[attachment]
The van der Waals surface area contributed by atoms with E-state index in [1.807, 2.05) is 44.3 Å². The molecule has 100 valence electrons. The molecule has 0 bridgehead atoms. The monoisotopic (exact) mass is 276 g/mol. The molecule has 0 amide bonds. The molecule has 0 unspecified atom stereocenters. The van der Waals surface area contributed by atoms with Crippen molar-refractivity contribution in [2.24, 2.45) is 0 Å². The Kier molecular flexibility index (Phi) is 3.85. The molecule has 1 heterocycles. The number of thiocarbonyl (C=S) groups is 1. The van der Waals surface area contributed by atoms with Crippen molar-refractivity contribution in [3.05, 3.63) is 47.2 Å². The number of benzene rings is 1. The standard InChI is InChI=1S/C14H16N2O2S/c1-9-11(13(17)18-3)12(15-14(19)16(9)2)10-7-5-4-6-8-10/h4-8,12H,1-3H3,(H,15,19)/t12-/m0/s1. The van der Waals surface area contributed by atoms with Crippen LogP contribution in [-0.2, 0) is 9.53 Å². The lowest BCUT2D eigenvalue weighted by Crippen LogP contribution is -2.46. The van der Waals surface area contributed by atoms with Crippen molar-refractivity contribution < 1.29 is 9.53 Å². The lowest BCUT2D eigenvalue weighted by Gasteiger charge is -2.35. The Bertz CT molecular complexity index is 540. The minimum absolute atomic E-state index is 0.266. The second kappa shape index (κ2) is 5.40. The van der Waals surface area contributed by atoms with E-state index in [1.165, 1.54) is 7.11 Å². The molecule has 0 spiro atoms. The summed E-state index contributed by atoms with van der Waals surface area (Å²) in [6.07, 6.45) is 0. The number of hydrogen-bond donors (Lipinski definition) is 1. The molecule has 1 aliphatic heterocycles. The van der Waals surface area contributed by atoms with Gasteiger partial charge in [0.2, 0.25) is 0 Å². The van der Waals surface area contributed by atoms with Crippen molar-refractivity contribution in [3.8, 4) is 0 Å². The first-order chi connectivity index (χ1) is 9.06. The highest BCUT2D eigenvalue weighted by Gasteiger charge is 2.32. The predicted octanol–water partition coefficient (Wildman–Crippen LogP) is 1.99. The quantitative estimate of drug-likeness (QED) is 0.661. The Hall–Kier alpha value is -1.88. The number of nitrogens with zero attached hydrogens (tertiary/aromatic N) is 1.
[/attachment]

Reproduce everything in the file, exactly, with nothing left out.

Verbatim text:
The van der Waals surface area contributed by atoms with E-state index in [1.807, 2.05) is 44.3 Å². The molecule has 100 valence electrons. The molecule has 0 bridgehead atoms. The monoisotopic (exact) mass is 276 g/mol. The molecule has 0 amide bonds. The molecule has 0 unspecified atom stereocenters. The van der Waals surface area contributed by atoms with Crippen molar-refractivity contribution in [2.24, 2.45) is 0 Å². The Kier molecular flexibility index (Phi) is 3.85. The molecule has 1 heterocycles. The number of thiocarbonyl (C=S) groups is 1. The van der Waals surface area contributed by atoms with Crippen molar-refractivity contribution in [3.05, 3.63) is 47.2 Å². The number of benzene rings is 1. The standard InChI is InChI=1S/C14H16N2O2S/c1-9-11(13(17)18-3)12(15-14(19)16(9)2)10-7-5-4-6-8-10/h4-8,12H,1-3H3,(H,15,19)/t12-/m0/s1. The van der Waals surface area contributed by atoms with Crippen LogP contribution in [-0.2, 0) is 9.53 Å². The lowest BCUT2D eigenvalue weighted by Crippen LogP contribution is -2.46. The van der Waals surface area contributed by atoms with Crippen molar-refractivity contribution < 1.29 is 9.53 Å². The lowest BCUT2D eigenvalue weighted by Gasteiger charge is -2.35. The Bertz CT molecular complexity index is 540. The minimum absolute atomic E-state index is 0.266. The second kappa shape index (κ2) is 5.40. The van der Waals surface area contributed by atoms with E-state index in [1.165, 1.54) is 7.11 Å². The molecule has 0 spiro atoms. The summed E-state index contributed by atoms with van der Waals surface area (Å²) in [6.07, 6.45) is 0. The number of hydrogen-bond donors (Lipinski definition) is 1. The molecule has 1 aliphatic heterocycles. The van der Waals surface area contributed by atoms with Gasteiger partial charge in [0.2, 0.25) is 0 Å². The van der Waals surface area contributed by atoms with Crippen molar-refractivity contribution in [3.8, 4) is 0 Å². The first-order chi connectivity index (χ1) is 9.06. The highest BCUT2D eigenvalue weighted by Gasteiger charge is 2.32. The predicted octanol–water partition coefficient (Wildman–Crippen LogP) is 1.99. The quantitative estimate of drug-likeness (QED) is 0.661. The Hall–Kier alpha value is -1.88. The number of nitrogens with zero attached hydrogens (tertiary/aromatic N) is 1.